The relationship between teachers and students in Bangladeshi schools is one that I have been particularly keen to observe lately. The candid respect and care that many show to their teachers is uncanny. For example, students took the initiative in the bus to distribute snacks and made sure that we the teachers had it first. Some would come up to the front of the bus to check in on me and Farhana, the other teacher and my mentor for my tenure at Rajuk. They took the time to engage us in polite conversation, even though it was not necessary. Students let each other become natural leaders of the trip and make sure that everyone was in place.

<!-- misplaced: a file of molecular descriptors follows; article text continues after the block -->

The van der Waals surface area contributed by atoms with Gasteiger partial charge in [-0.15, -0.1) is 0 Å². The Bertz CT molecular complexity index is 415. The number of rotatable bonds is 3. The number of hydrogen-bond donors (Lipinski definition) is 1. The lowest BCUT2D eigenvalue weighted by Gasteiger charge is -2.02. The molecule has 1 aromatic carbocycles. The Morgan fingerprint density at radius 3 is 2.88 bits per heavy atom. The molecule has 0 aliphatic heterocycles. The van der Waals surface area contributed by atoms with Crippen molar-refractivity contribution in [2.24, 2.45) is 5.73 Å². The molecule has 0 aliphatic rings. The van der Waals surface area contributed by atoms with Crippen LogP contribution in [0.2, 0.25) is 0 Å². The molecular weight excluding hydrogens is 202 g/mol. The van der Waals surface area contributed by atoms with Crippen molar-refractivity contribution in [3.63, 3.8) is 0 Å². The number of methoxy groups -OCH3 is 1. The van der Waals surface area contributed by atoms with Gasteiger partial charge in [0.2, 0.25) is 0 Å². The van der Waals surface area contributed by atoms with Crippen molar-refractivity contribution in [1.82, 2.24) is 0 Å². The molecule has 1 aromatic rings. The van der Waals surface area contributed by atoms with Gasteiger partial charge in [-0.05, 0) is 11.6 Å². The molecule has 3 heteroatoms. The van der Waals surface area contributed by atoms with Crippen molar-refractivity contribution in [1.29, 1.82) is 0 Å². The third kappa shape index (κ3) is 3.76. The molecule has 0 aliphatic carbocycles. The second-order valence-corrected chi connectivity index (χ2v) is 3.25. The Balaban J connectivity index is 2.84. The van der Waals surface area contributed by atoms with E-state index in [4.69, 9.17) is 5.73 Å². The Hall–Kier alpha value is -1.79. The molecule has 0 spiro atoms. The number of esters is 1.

I suppose this was very different from my field trip experiences in the United States were the boundary between a teacher and the student is maintained in many degrees. All this time, I thought that it was more in the United States that a teacher was able to have an open, friendly relationship with their students, but I see that it is not necessarily the case. While students here are afraid of their teachers, they also almost look to them as a parent and a friend if the teacher happens to be kind. The idea of respecting your elders is very much engrained in the culture in Bangladesh in all levels. This of course happens in the United States too, but I believe that the boundaries are more concrete in the relationships. For example, I would never ask my teacher in high school about their relationship status and share personal love stories, or give them a ride back home in my car when needed (apparently, common here), purchase them snacks, and check in on how they are doing during non-class periods. Here in Bangladesh, it has never occurred to me as inappropriate. Rather, it is a sense of a new kind of respect I am just not used to yet. Also, it is a testament to Bangladesh’s culture of hospitality, informality, and respect for the elder.